New Article to the Bibliography


Please find details below of a new article added to our Bibliography:

Title: Comparison of two individual identification algorithms for snow leopards (Panthera uncia) after automated detection

Author: Bohnett, E., Holmberg, J., Faryabi, S. P., An, L., Ahmad, B., Rashid, W., Ostrowski, S.

Abstract: Photo-identification of individual snow leopards (Panthera uncia) is the primary data source for density estimation via capture-recapture statistical methods. To identify individual snow leopards in camera trap imagery, it is necessary to match individuals from a large number of images from multiple cameras and historical catalogues, which is both time-consuming and costly. The camouflaged snow leopards also make it difficult for machine learning to classify photos, as they blend in so well with the surrounding mountain environment, rendering applicable software solutions unavailable for the species. To potentially make snow leopard individual identification available via an artificial intelligence (AI) software interface, we first trained and evaluated image classification techniques for a convolutional neural network, pose invariant embeddings (PIE) (a triplet loss network), and compared the accuracy of PIE to that of the HotSpotter algorithm (a SIFT-based algorithm).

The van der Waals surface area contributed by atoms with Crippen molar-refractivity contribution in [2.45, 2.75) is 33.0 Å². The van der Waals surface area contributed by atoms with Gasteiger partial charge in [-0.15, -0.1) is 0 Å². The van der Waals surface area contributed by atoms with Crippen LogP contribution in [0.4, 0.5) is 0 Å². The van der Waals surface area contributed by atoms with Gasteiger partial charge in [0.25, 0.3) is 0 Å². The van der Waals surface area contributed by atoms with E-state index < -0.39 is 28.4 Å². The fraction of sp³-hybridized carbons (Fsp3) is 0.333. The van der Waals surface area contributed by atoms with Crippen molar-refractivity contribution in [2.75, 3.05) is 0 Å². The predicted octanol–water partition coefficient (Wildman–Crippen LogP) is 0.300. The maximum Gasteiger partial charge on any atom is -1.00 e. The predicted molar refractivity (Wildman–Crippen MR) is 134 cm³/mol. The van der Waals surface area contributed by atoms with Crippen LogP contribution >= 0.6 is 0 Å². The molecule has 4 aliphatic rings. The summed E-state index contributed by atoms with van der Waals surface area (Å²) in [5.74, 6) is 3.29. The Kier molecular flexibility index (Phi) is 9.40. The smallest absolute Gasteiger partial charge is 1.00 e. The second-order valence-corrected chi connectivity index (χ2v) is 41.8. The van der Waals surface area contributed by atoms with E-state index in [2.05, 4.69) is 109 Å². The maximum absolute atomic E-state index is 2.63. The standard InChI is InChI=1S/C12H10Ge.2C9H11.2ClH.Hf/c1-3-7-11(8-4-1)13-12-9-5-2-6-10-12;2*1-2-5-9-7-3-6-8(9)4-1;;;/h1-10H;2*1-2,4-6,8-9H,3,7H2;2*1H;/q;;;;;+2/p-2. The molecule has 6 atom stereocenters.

Data were acquired from a curated library of free-ranging snow leopards taken in Afghanistan between 2012 and 2019 and from captive animals in zoos in Finland, Sweden, Germany, and the United States. We discovered several flaws in the initial PIE model, such as a small amount of background matching, that was addressed, albeit likely not fixed, using background subtraction (BGS) and left-right mirroring (LR) techniques which demonstrated reasonable accuracy (Rank 1: 74% Rank-5: 92%) comparable to the Hotspotter results (Rank 1: 74% Rank 2: 84%)The PIE BGS LR model, in conjunction with Hotspotter, yielded the following results: Rank-1: 85%, Rank-5: 95%, Rank-20: 99%. In general, our findings indicate that PIE BGS LR, in conjunction with HotSpotter, can classify snow leopards more accurately than using either algorithm alone.


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